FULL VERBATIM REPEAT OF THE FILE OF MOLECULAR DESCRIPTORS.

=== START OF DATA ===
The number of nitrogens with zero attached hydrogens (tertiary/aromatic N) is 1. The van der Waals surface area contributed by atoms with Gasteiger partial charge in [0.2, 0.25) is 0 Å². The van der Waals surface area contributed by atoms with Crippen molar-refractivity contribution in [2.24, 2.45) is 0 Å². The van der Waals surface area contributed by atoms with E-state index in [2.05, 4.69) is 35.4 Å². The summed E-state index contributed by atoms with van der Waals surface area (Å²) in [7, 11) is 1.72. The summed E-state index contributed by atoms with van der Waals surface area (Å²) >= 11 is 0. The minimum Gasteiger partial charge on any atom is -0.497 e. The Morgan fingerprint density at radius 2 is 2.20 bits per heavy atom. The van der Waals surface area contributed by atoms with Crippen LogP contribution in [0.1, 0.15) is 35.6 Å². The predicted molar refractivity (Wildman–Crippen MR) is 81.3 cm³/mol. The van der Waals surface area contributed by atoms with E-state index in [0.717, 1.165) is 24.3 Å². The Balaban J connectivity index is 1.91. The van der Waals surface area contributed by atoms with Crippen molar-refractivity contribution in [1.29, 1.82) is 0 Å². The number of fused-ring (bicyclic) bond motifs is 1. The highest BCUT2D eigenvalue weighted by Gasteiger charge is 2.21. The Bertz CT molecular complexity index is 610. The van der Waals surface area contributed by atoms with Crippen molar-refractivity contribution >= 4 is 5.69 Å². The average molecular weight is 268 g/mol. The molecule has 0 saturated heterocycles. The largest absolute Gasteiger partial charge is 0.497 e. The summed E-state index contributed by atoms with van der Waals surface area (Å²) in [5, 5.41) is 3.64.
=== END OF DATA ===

The number of nitrogens with zero attached hydrogens (tertiary/aromatic N) is 1. The van der Waals surface area contributed by atoms with Gasteiger partial charge in [0.2, 0.25) is 0 Å². The van der Waals surface area contributed by atoms with Crippen molar-refractivity contribution in [2.24, 2.45) is 0 Å². The van der Waals surface area contributed by atoms with E-state index in [2.05, 4.69) is 35.4 Å². The summed E-state index contributed by atoms with van der Waals surface area (Å²) in [7, 11) is 1.72. The summed E-state index contributed by atoms with van der Waals surface area (Å²) >= 11 is 0. The minimum Gasteiger partial charge on any atom is -0.497 e. The Morgan fingerprint density at radius 2 is 2.20 bits per heavy atom. The van der Waals surface area contributed by atoms with Crippen LogP contribution in [0.1, 0.15) is 35.6 Å². The predicted molar refractivity (Wildman–Crippen MR) is 81.3 cm³/mol. The van der Waals surface area contributed by atoms with E-state index in [0.717, 1.165) is 24.3 Å². The Balaban J connectivity index is 1.91. The van der Waals surface area contributed by atoms with Crippen molar-refractivity contribution in [1.29, 1.82) is 0 Å². The number of fused-ring (bicyclic) bond motifs is 1. The highest BCUT2D eigenvalue weighted by Gasteiger charge is 2.21. The Bertz CT molecular complexity index is 610. The van der Waals surface area contributed by atoms with Crippen molar-refractivity contribution >= 4 is 5.69 Å². The average molecular weight is 268 g/mol. The molecule has 0 saturated heterocycles. The largest absolute Gasteiger partial charge is 0.497 e. The summed E-state index contributed by atoms with van der Waals surface area (Å²) in [5, 5.41) is 3.64.